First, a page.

As it is, SPU’s practical, on-the-ground theology of community life is incoherent, and it will remain so until the university’s whimsical ethos of inclusion is met with the fair treatment and literal valuing of its LGBTQ community members like Mr. Rinedahl. Literal valuing because this homophobic discrimination is economic in fruit and perhaps at root. I still believe that SPU can be the place of welcome it wants to be, not because I believe that those with power will make the choice I think is right (although I hope you all will), but because the Holy Spirit does not start something without seeing it to completion, and the Holy Spirit is and has been seeping through the cracks between those bricks on Queen Anne Hill, through the hearts and labor of faithful professors who for decades have cared for their queer students, through the staff members who work against the weight of institutional prohibition to ensure that their LGBTQ students know that they are held by the loving arms of God even in the darkest nights, and through LGBTQ employees, few and now fewer though they may be.
So, please change SPU’s hiring policies relevant to positions in which religion is not taught and to positions in which it is (a distinction that oddly demarcates whose faithful living matters), remove the Statement on Human Sexuality (rather than replacing it, which would create far more committee time for faculty who I’m sure are already tired), and hire Mr. Rinedahl full-time (if that is something he still wants). I’ve seen the official statement regarding his lawsuit. I would urge the university to resist hiding behind the global church to enforce homophobic policies, if that part of the statement is any preview of the coming response. It is a common move. It ultimately distracts from one’s own choices by pushing the blame for homophobia onto Black and brown majority-world peoples, and it obscures the history of the church’s colonization of sexual cultures found here and around the world only to use them as a convenient alibi. I genuinely look forward to dispatches from the conversation to come.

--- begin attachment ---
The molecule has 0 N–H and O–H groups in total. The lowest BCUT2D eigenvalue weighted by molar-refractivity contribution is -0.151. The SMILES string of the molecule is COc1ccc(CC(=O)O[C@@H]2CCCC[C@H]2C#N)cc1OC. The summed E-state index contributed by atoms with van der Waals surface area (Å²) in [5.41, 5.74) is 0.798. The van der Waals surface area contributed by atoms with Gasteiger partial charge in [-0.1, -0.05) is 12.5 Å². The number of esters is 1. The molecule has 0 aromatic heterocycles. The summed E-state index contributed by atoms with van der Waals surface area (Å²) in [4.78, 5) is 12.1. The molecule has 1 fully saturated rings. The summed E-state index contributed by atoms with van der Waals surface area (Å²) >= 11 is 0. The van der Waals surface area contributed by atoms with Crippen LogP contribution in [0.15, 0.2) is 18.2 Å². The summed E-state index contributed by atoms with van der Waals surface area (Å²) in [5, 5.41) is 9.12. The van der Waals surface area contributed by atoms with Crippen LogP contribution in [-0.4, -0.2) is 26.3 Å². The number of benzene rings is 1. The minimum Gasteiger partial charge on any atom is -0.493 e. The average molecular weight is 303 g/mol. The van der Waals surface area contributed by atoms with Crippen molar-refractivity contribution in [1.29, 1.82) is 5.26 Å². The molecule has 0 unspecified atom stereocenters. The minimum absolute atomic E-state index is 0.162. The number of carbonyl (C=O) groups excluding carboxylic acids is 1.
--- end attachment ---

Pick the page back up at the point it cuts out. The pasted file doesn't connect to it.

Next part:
I blogged my way through my coming out at SPU. I stopped that practice, but I’m going to share this letter on my old blog to encourage other alumni to write in support of Mr. Rinedahl and also to show love and support to SPU’s current LGBTQ students, who must also be hurting.
Hoping you, your family, and the SPU community are healthy.
all my best,